Wills Legal Guide – Part 3
In the second part of our Wills Legal Guide, we looked at the initial steps involved in writing a Will, such as listing your beneficiaries and estimating the value of your estate.
In this section of our Guide, we shall explore the more nuanced aspects of a Will, including getting advice on difficult questions and ensuring that your Will is legally valid.
While the process of writing a Will is relatively straightforward, it can also run into difficulty quite easily.
- Who would you like to look after to your children?
- What happens if the people you want to benefit die before you?
- Who will execute your Will?
- How can you be sure your Will is legally valid?
- How do you keep your Will safe?
This is where good, professional advice really comes into its own, and the expert team of solicitors at Wilson Nesbitt is more than willing to guide you through the nuances of the Will writing process.
Making sure your will is legally valid
For your Will to be legally valid you must:
- Be 18 years of age or older
- Make it voluntarily
- Be of sound mind
- Make it in writing
- Sign it with the presence of 2 witnesses who are both over the age of 18
- Have it signed by your 2 witnesses, in your presence.
How you write and sign your Will can have ramifications on how benefits can be shared, for instance you cannot leave your witnesses (or their married partners) anything in your Will.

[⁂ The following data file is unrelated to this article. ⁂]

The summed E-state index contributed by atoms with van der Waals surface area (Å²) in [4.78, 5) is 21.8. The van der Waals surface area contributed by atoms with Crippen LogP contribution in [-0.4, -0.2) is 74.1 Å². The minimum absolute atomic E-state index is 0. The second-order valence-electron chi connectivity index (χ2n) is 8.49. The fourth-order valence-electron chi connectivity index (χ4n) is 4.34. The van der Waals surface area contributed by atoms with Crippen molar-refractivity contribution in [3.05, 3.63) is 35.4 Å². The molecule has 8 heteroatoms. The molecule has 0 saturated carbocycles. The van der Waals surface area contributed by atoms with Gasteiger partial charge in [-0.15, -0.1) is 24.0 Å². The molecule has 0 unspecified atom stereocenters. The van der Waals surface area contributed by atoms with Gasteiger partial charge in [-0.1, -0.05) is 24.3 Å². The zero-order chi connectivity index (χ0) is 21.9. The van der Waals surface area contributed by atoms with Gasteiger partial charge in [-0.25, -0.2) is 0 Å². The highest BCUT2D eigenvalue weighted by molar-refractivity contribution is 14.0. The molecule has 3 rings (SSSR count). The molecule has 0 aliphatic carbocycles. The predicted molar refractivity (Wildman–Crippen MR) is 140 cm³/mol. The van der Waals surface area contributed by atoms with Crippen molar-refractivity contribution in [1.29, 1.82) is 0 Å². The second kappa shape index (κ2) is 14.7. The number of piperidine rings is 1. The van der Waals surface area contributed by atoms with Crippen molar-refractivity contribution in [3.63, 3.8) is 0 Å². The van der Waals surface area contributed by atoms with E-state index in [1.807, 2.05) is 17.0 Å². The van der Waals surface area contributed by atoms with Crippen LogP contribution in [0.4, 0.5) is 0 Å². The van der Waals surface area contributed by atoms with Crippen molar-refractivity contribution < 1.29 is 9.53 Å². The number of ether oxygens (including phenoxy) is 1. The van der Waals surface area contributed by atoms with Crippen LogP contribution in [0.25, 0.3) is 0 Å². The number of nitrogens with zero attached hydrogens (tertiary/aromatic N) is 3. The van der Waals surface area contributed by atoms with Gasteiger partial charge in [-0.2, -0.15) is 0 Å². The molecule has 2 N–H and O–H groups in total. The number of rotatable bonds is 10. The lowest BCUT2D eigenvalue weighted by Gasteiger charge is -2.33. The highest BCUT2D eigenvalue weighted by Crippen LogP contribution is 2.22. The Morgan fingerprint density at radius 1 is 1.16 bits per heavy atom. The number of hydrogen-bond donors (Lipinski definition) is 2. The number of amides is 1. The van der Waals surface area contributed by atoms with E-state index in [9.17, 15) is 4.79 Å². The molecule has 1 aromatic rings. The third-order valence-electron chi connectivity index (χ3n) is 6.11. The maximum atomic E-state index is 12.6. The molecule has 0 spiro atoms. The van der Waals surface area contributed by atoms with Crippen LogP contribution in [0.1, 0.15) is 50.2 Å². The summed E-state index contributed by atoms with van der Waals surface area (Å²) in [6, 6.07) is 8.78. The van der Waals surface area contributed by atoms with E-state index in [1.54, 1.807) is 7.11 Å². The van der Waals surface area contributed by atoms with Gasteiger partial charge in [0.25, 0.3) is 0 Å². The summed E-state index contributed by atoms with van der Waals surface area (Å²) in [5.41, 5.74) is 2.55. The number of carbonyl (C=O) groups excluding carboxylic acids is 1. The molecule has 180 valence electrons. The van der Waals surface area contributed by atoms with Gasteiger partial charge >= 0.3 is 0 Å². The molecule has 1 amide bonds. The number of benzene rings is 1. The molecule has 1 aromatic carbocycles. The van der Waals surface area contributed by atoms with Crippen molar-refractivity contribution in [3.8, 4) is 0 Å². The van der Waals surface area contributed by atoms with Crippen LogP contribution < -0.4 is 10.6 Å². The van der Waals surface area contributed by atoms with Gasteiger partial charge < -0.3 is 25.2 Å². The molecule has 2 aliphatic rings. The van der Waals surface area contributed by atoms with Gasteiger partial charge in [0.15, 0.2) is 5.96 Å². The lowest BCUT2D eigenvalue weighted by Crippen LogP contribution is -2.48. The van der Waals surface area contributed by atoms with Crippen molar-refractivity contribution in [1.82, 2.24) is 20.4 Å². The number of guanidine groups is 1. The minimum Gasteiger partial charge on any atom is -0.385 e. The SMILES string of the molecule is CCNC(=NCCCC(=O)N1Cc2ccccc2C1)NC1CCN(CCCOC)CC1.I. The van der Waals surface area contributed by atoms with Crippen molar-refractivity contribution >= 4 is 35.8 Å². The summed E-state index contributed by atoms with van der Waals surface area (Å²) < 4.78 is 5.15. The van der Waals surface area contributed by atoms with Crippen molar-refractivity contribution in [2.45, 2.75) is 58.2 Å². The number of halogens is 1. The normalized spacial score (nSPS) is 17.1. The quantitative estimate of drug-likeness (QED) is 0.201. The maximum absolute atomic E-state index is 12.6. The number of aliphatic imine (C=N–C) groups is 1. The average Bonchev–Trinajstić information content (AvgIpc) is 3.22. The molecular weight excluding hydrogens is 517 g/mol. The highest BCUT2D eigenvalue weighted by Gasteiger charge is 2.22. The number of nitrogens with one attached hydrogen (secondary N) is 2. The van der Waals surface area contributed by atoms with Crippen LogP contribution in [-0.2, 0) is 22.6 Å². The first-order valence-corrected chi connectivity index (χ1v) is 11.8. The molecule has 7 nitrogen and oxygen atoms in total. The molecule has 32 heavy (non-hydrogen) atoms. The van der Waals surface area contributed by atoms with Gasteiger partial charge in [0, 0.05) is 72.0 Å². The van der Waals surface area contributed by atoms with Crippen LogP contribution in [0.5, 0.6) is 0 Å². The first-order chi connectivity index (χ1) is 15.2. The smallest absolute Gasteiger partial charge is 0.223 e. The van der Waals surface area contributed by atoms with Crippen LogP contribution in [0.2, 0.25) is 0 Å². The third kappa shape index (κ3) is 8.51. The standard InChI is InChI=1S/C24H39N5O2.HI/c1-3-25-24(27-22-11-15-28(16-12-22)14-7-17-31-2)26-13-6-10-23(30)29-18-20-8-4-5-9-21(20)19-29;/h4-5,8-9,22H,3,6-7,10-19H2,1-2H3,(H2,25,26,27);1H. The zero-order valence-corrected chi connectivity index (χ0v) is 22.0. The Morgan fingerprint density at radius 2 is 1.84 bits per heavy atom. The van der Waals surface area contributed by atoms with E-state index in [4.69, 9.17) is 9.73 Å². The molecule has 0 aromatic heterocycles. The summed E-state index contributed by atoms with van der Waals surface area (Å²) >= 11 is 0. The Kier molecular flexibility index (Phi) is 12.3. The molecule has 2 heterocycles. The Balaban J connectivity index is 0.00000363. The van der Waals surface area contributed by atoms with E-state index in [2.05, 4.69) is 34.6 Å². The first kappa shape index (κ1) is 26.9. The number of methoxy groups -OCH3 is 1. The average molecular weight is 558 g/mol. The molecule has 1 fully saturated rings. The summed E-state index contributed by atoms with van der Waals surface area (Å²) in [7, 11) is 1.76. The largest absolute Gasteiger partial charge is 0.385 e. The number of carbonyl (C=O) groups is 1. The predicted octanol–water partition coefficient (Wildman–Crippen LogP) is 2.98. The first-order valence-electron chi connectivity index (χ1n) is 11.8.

It can be beneficial to seek the advice of a solicitor in order to navigate any potential pitfalls in the Will writing process, as their expertise will be incredibly helpful in ensuring that all of your wishes are laid out clearly and concisely.
Updating your Will
It is advised that you review your Will every 5 years, as well as after any major change in your life.
Many people aren’t aware that getting married or re-married cancels any Will that you made before the marriage, and will require the creation of a new and valid Will.
If you are unsure as to whether you Will requires an update, it would be helpful to contact a solicitor for expert advice.
Making changes to you Will
It should be noted that you cannot make amendments to your Will after it has been signed and witnessed.
After this happens the only way in which you can change a Will is by making an official action called a codicil.
There is no limit to the amount of amendments or codicils you can add to a Will, and you must sign a codicil and get it witnessed in the same way as witnessing a Will.
In the final part of our Wills Legal Guide, we shall explore the various ways that Wilson Nesbitt can assist you in creating a Will that you are happy with, as well as introducing the members of our dedicated Wills team.